- The U.S. Navy’s MQ-25A Stingray refueling tanker successfully refueled a F-35C strike fighter.
- The MQ-25A will extend the range of nearly all aircraft based on aircraft carriers.
- The drone was also described as a “qualitative leap” by a group of Chinese military officers.
The Navy’s new aerial refueling drone transferred fuel to a F-35C Joint Strike Fighter for the first time. The successful test is the latest step in giving carrier-based fighters longer legs than ever before, allowing them to fly and fight while keeping the aircraft carrier safely out of range of enemy weapons.
The MQ-25A concept was also fawned over by Chinese military officers in an analysis of the system, indicating Beijing’s navy could end up with a refueling tanker of its own.
The test took place place on Monday, September 13, near the MidAmerica St. Louis Airport in Mascoutah, Illinois. An operational MQ-25 prototype, named T-1, met up with a Navy F-35C from Air Test Wing and Evaluation Squadron Two Three (VX-23).
The F-35C, according to the Navy’s Air Systems Command, “approached T1, performed formation evaluations, wake surveys, drogue tracking and plugged with the MQ-25 test asset at 225 knots calibrated airspeed (KCAS) and altitude of 10,000 feet. From the ground control station, an air vehicle operator then initiated the fuel transfer from T1’s aerial refueling store to the F-35C.”
➡ You love bad*** military planes. So do we. Let’s nerd out over it together.
The U.S. Navy first flew a fixed-wing drone from an aircraft carrier in 2013. The tests, involving the Northrop Grumman X-47B and the aircraft carrier USS Bush
, validated the carrier-based drone concept. The Navy then took several years to debate how to deploy a drone across the carrier fleet.
One school of thought held that the service should deploy stealthy, long-range strike drones to make up for the relatively short ranges of the F/A-18E/F Super Hornet and F-35C Joint Strike Fighter. Each carrier might embark up to a dozen drones with a range of 1,000 miles or more, allowing carriers to strike targets but remain safely out of range of most anti-ship weapons.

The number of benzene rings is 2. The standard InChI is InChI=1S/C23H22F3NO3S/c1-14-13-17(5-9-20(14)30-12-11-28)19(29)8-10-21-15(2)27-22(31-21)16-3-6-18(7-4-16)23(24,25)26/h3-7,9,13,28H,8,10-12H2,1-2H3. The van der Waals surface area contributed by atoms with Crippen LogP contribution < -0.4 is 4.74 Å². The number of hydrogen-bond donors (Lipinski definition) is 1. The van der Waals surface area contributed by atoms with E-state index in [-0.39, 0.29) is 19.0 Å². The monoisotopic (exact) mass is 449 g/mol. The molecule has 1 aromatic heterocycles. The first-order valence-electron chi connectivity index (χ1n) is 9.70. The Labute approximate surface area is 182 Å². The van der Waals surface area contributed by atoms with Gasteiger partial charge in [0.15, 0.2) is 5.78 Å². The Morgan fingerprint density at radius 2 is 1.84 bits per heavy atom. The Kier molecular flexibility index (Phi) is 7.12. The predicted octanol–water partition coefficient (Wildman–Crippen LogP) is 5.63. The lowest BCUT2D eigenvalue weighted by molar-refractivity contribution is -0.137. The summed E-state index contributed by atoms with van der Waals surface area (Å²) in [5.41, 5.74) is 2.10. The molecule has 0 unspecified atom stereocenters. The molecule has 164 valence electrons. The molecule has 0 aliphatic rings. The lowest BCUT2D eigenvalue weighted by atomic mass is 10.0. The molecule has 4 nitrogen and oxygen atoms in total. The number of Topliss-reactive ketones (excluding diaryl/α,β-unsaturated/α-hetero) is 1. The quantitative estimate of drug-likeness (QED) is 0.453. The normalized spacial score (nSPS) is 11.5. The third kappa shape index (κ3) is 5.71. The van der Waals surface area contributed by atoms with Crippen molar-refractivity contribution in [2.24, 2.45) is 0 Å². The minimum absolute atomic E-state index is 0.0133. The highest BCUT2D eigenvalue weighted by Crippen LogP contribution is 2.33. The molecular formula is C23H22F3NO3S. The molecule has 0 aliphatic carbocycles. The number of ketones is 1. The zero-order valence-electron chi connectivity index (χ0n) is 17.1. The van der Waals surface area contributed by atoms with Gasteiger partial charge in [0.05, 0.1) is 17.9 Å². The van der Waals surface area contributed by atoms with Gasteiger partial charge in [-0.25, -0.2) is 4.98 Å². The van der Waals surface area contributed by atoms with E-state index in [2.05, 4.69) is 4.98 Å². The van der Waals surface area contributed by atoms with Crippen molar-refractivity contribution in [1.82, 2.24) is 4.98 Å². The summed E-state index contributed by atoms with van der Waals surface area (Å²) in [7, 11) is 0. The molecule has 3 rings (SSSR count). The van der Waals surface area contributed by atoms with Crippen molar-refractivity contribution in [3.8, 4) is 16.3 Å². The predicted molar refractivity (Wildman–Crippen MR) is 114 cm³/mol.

Another, more controversial school of thought was the Navy should instead deploy unarmed drone tankers. Rather than field one squadron of drones that could do one mission—long-range strike—drone tankers could bless any carrier-based airplane, from F/A-18E/F strike fighters to E-2D Advanced Hawkeye earlier warning aircraft--with extended range and greater flight time. This is particularly useful for the carrier-based F-35C, which has a combat radius of 670 nautical miles but which cannot equip wing-mounted external fuel tanks without compromising its stealthy design.
The U.S. Navy plans to buy 76 MQ-25A Stingray drones for a total of $1.3 billion, and the drone is scheduled to reach initial operating capability by 2025. The Navy is also considering other missions for the drone, missions that could include intelligence, surveillance, and reconnaissance, and even strike missions.
Meanwhile, a group of People’s Liberation Army officers recently studied the MQ-25A and concluded it would give the U.S. Navy a “qualitative leap”. The Chinese military officers believe the drones will enhance the survivability of American carriers, making them more “resilient”. The thread above suggests such a glowing endorsement could indicate that China will eventually build its own MQ-25A to support its own growing fleet of aircraft carriers.